|Scott Loxley||Australia||2 November 2013||15 June 2015||601||Melbourne||Melbourne|
|Gary Wilmot||Australia||16 May 2015||17 September 2015||124||Perth||Brisbane|
|Joe Edwards||Australia||1 July 2015||20 November 2015||143||Cairns||Melbourne|
|Veronica Hegarty||Australia||28 March 2016||4 November 2016||221||Perth||Sydney|
|John Olsen||Australia||31 March 2016||24 December 2016||269||Cape York Peninsula||Cape Leeuwin|
|William Soulsby||Australia||19 August 2016||7 January 2015||142||Cairns||Melbourne|
|Arjun Bhogal||United Kingdom||8 November 2016||3 May 2017||167||Perth||Newcastle|
|Ove Rasmussen Kjaer||New Zealand||5 April 2017||20 July 2017||116||Port Augusta||Darwin|
|Ashok Alexander||Australia||15 April 2017||27 September 2017||166||Darwin||Canberra|
|Tristan Harris||Australia||1 May 2017||31 October 2017||184||HMAS Stirling, Garden Island||HMAS Creswell, Jervis Bay Territory|
|Terra Roam||Australia||22 February 2014||2 May 2018||4 years||Newcastle||Newcastle|
|Alwyn Doolan||Australia||16 August 2018||16 August 2019||365||Cape York||Canberra|
|Bob Hanley||Australia||24 April 1975||6 May 1978||3 years||Sydney||Sydney|
|Marc Schinkel||Australia||2 May 2019||2 November 2019||185||Sydney||Perth|
‡ Karumba did not exist upon Burke, Wills and King arriving. The site of the town however is widely accepted as the northernmost destination of the Victorian Exploring Expedition.
Robert O'Hara Burke was an Irish soldier and police officer, who achieved fame as an Australian explorer. He was the leader of the ill-fated Burke and Wills expedition, which was the first expedition to cross Australia from south to north. The expedition left Melbourne on 20 August 1860 with a total of 19 men, 27 camels, and 23 horses. Burke, along with William Wills, John King, and Charley Gray, reached the mangroves on the estuary of the Flinders River near where the town of Normanton now stands, on 9 February 1861. Flooding rains and swamps meant they never saw open ocean. Upon returning, the expedition was weakened by starvation and exposure, and was hampered by the tropical monsoon downpours of the wet season. Burke died at a place now called Burke's Waterhole on Cooper Creek in South Australia. The exact date of Burke's death is uncertain, but has generally been accepted to be 28 June 1861.
William Wills was a member of the famous Victorian Exploring Expedition. He was originally appointed as third-in-command, surveyor, astronomical and meteorological observer of the expedition in July 1860 on a salary of £300 a year. The expedition left Melbourne on 20 August 1860 with a total of 19 men, 27 camels and 23 horses. They reached Menindee on 16 October 1860 where Landells resigned following an argument with Burke, where Wills was promoted to second-in-command. Burke, along with William Wills, John King, and Charley Gray, reached the mangroves on the estuary of the Flinders River near where the town of Normanton now stands, on 9 February 1861. Flooding rains and swamps meant they never saw open ocean. Upon returning, the expedition was weakened by starvation and exposure, and was hampered by the tropical monsoon downpours of the wet season. Wills died alone at a place called Breerily Waterhole on Cooper Creek in South Australia while waiting for rescue. Burke died soon after. The exact date of their deaths is unknown, but has generally been accepted to be 28 June 1861.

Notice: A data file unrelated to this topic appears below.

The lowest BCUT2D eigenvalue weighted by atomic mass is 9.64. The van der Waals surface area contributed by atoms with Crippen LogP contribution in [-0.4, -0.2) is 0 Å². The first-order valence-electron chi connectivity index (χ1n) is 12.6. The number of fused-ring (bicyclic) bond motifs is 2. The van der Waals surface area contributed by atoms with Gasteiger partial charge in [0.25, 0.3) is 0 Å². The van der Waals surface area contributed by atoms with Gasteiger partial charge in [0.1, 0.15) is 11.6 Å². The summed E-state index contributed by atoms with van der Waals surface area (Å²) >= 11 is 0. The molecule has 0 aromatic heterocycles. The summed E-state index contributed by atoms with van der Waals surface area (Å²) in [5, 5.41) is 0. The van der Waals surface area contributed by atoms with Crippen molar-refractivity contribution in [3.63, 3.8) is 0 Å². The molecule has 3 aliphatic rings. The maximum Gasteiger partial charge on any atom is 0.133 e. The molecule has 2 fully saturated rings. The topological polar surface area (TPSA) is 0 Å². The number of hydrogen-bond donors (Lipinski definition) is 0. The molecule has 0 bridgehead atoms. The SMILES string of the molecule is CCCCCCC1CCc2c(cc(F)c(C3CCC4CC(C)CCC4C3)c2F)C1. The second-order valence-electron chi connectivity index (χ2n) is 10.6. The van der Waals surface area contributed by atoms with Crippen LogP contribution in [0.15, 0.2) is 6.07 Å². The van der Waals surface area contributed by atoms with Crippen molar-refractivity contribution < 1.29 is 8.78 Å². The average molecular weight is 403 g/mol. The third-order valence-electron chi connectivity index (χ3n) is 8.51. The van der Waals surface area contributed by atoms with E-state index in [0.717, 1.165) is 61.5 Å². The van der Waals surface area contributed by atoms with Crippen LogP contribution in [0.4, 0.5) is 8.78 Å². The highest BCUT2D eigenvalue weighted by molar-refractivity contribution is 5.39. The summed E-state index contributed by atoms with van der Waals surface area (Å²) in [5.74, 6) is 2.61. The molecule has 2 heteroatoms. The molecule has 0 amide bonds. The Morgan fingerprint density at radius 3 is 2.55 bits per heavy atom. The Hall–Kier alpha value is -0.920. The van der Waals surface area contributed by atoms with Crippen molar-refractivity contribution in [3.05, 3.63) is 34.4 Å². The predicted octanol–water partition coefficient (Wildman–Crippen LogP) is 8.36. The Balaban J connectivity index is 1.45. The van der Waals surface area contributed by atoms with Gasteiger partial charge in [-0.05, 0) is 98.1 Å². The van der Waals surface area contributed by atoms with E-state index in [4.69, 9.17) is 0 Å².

John King was an Irish soldier who achieved fame as an Australian explorer. He was responsible for the welfare of the camels used during the Burke and Wills expedition who reached the Gulf of Carpentaria. King was the sole survivor of the four men of the expedition, and survived with the help of Aborigines until he was found on 15 September by Edwin Welch – the surveyor in Alfred William Howitt's Victorian Contingent Party. King returned to Melbourne and was hailed as a hero. King never fully recovered from the expedition, and died prematurely of pulmonary tuberculosis on 15 January 1872 aged 33.
Aidan De BruneEdit
Aidan De Brune was a pseudonym of Herbert Charles Cull, who was born in London in 1874. He married in 1907, but in 1910, he left his wife and infant son Lionel, arriving in Fremantle, in October 1910. On 24 November 1920, he commenced a walk from Fremantle to Sydney, arriving in Sydney on 21 February 1921. He later worked for the Sydney Daily Mail.
One day, I wandered into Mr. Gay's offices and announced that I proposed to walk around Australia—and would he pay for articles on the trip? Mr. Gay was blunt. First he told me exactly how many kinds of fools I was to think of such a trip, then came to an agreement with business-like promptitude. Within a few hours I had gathered together what I thought necessary for an 11,000 miles trip, and had left Sydney. Two and a half years later I came to Sydney again, having in the meantime visited nearly every port on the extensive coastline. More to the point, I had proved possible a trip quite a number of Sydney wise-heads had declared to be sheer suicide.— Aidan De Brune, 
Bob and Bill Mossel, Sue Thompson, Annabel Douglas-Hill and Sharka DolakEdit
This walk was undertaken to raise funds for the Royal Flying Doctor Service and partly followed in the steps of the Burke & Wills Victorian Exploring Expedition, camping at some of the Burke & Wills expedition's dig trees. It is the first documented crossing of the Australian continent entirely by foot and first by a woman. A feature-length movie Feet Across Australia was shown on national television and attracted paying audiences at many venues in Australia. 1973 was a very wet season and mud was a major problem on the Birdsville Track. Food was buried along the route in advance, otherwise all equipment was carried by the 5 team members with a small handcart. A camel from Arkaroola Sanctuary was briefly part of the expedition. There was no support team accompanying the walkers.